As a designer, I quickly fall into the trap of thinking my site looks tired. Unfortunately, I’ve written about this before (and before that) but both my personal site and course sites serve as spaces for experimentation as much as anything else.
Recent projects have had me focusing on designing small, nimble sites that run on very little. This is a bit more difficult on this space due to the nature of WordPress and its love of database calls, so my personal site has been the last space to get a refresh. Historically, I’ve done this about once a year, and the last iteration involved a premium theme called Readme, which is absolutely gorgeous but a bit too bulky for my current taste.
A WordPress hero of mine is Anders Noren who has designed more than his fair share of high quality WordPress themes that he has freely given away. Really, I don’t know how he does it. I try to follow what he’s doing closely though it seems like he’s now employed at a place where free themes are no longer the lion’s share of work. In June, he quietly put out there that he had built a starter theme, a lightweight theme for developers to build on top of. One of the things I always compliment WordPress on is it’s ability to be both simple and complex depending on the user’s desire. For example, when it comes to theme-ing a site, a developer can write all kinds of custom PHP pages that the platform will automatically recognize based off of its naming scheme. These include 404 pages, author pages, archive pages, category pages, front pages, etc. But if none of these exist, WordPress will default to the styling of index.php. As simple or as complicated as you want to make it, do so. This is called the WordPress hierarchy and wphierarchy.com is a great reference for how this works.Anders latest theme is just that: one little index.php with a couple of necessary functional pages (comments, functions). And that’s it! If you want more, you gotta write it. My last theme had SIXTY different page options and SEVEN different CSS files (they broke up various screen resolutions into different stylesheets). This means for someone who likes to really fine tune and customize the look and feel of their site, there’s a lot of headache spent tracking down the appropriate page or stylesheet to make minimal changes. A premium theme can seem great for the amount of options that developers build in, but they can also be unbearably overwhelming.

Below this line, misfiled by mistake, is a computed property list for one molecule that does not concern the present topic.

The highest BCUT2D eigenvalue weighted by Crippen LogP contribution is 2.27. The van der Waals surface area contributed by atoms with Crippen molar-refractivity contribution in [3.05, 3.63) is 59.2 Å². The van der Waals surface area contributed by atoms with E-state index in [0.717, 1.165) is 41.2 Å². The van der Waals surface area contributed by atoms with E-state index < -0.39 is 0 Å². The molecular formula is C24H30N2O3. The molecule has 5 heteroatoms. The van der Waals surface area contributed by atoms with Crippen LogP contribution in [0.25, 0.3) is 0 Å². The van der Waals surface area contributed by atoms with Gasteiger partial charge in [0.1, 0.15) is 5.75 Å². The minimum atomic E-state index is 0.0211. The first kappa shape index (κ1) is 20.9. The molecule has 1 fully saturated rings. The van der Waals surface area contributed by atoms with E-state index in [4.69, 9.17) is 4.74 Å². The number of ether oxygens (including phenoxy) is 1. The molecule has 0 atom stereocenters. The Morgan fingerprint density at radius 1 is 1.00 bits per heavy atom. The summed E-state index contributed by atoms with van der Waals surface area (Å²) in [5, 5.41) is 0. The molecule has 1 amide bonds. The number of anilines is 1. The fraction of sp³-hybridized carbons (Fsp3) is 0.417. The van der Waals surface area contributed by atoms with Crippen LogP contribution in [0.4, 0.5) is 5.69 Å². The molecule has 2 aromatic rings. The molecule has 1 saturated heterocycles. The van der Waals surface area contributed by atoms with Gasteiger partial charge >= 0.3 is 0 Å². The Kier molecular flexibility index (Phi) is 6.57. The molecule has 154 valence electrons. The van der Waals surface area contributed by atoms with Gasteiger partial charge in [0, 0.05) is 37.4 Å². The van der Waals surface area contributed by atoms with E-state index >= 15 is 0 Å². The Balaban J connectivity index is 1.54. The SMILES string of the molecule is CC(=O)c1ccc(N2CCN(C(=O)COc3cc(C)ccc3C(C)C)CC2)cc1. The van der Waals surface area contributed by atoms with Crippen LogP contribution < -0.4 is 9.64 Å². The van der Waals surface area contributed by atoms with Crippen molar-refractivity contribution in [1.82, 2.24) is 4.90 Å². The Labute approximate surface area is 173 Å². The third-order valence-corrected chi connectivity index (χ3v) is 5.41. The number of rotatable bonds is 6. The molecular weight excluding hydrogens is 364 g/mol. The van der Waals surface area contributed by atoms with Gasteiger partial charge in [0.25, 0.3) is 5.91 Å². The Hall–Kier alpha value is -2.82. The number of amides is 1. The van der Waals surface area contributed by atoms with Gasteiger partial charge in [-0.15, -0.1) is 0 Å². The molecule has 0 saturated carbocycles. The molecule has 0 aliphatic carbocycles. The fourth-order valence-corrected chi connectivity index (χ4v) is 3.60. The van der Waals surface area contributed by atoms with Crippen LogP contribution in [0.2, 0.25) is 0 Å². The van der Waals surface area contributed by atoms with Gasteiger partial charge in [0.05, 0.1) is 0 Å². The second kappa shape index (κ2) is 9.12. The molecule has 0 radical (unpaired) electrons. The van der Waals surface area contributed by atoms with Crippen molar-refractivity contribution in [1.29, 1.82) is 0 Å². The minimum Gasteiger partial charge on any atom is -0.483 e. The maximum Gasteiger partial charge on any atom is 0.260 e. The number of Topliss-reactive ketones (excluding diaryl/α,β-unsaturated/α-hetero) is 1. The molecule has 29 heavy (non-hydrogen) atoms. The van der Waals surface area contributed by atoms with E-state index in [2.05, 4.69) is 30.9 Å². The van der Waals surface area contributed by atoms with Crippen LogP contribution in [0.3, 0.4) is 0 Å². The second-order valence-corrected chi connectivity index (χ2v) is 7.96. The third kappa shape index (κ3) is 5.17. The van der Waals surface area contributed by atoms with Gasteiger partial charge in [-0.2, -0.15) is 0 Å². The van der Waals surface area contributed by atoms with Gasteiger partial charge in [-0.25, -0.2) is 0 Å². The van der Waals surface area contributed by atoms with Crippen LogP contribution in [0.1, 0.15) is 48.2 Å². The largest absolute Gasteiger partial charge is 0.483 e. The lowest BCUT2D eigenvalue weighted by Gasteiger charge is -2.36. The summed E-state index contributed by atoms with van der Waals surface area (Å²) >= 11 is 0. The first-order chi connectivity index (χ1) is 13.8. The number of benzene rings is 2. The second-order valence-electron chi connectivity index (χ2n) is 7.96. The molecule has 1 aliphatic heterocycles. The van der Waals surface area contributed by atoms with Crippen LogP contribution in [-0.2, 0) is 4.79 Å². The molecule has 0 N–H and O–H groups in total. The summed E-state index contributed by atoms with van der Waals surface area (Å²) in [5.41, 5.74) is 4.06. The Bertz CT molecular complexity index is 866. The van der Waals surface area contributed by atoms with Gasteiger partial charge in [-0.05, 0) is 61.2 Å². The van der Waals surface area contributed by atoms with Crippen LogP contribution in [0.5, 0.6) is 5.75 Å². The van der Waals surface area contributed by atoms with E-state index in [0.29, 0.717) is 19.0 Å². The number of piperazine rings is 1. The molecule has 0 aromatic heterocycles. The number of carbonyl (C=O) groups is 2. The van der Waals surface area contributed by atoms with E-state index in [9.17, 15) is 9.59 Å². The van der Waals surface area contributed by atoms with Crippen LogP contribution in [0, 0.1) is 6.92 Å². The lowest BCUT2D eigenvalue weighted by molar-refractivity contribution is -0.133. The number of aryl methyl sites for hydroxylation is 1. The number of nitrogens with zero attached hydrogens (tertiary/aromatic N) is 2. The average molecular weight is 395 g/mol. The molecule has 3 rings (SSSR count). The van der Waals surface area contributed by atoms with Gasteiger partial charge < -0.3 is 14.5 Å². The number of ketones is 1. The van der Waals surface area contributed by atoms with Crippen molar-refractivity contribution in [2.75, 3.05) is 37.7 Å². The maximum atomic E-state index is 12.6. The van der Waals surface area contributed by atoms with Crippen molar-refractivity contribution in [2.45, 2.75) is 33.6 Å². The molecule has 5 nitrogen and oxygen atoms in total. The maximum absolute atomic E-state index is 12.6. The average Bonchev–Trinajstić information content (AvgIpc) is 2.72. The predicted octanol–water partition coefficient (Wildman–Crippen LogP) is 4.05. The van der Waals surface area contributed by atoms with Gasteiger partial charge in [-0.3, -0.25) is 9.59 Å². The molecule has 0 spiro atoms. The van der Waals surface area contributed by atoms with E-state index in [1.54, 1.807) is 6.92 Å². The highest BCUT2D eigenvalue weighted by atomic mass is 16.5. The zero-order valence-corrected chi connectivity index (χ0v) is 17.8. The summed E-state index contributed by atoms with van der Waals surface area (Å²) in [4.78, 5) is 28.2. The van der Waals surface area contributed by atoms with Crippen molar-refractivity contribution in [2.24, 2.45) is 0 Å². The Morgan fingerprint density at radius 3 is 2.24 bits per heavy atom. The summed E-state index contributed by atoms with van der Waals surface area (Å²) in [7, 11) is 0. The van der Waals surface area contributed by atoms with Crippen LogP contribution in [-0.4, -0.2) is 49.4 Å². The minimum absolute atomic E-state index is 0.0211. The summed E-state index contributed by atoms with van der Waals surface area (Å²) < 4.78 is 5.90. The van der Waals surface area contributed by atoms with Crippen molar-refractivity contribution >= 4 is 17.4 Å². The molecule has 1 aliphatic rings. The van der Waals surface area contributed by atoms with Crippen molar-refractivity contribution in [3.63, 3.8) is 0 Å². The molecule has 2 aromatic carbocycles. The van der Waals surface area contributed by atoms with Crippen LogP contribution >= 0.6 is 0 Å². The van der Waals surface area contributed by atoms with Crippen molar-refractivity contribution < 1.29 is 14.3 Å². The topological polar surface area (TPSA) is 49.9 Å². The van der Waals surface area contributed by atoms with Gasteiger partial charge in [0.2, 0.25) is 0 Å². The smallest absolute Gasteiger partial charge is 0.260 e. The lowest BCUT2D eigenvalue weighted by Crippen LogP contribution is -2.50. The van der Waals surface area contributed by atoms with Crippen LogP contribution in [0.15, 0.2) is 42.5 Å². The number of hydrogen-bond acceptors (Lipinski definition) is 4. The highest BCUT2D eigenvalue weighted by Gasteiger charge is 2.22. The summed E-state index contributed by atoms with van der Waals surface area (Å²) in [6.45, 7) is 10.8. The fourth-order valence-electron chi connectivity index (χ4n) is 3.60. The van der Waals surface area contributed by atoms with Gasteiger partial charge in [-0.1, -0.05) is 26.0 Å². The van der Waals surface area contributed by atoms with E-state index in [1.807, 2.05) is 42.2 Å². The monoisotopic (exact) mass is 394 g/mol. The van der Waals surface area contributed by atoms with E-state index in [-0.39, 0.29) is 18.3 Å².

So needless to say I’ve been ready to take the opposite approach. Rather than using a little slice of a big powerful theme, I’m now starting with a tiny theme and building up.When Anders mentioned that he was going to release a 38kb theme file, I was more than intrigued, but I had heard very little since June. THEN a couple weeks ago he added to the end of a different blog post that the theme is still working it’s way through WordPress.org theme repository compliance but that he had gotten it close to their taste even though it was still a couple of months away (which gives me insight into why we don’t see new themes too often–what a nightmare of a process this must be). But, being the nice guy that he is, he went ahead and quietly dropped in a downloadable zip file of it in its current state.
So I started playing around on it. Because there’s only an index page, this means there is no way to distinguish the look and feel of the front page and a single post. I started first by writing a single.php that would serve single posts. Next, I actually cut out a lot of the index.php by swaping out the full post blog for a small excerpt of the post so you could find posts quicker, and then I added some styling to give the posts themselves a card effect.Last, I added a header. I’ve always been a fan of Audrey Watters sites and, thanks to the fact that her sites are hosted on Github, I was able to see the code necessary to create the social media icons row (yay open source), so, yes, that part is completely ripped off and it’s a good thing. The icons are a free set called Font Awesome, which I was able to easily integrate into the theme (I ended up adding a couple extra icons in the cards themselves as well). All in all, I’m really happy with this one. If the last theme gave me a year, this one should do so as well. In fact, several of the things I enjoyed about the last one including color scheme, fonts, and overall aesthetic are still here. This is actually my favorite part; the identity didn’t change much, it just got a reboot. Gone are the file-size heavy, full-width featured images, shadow animations, and all the things that make it a really nice desktop experience. In exchange, I get a simple mobile-friendly (dare I say mobile-first?) approach to the blog that still looks top notch. AND, since it still hasn’t been publicly released, I guess I’m guaranteed to not see it being used everywhere for at least two more months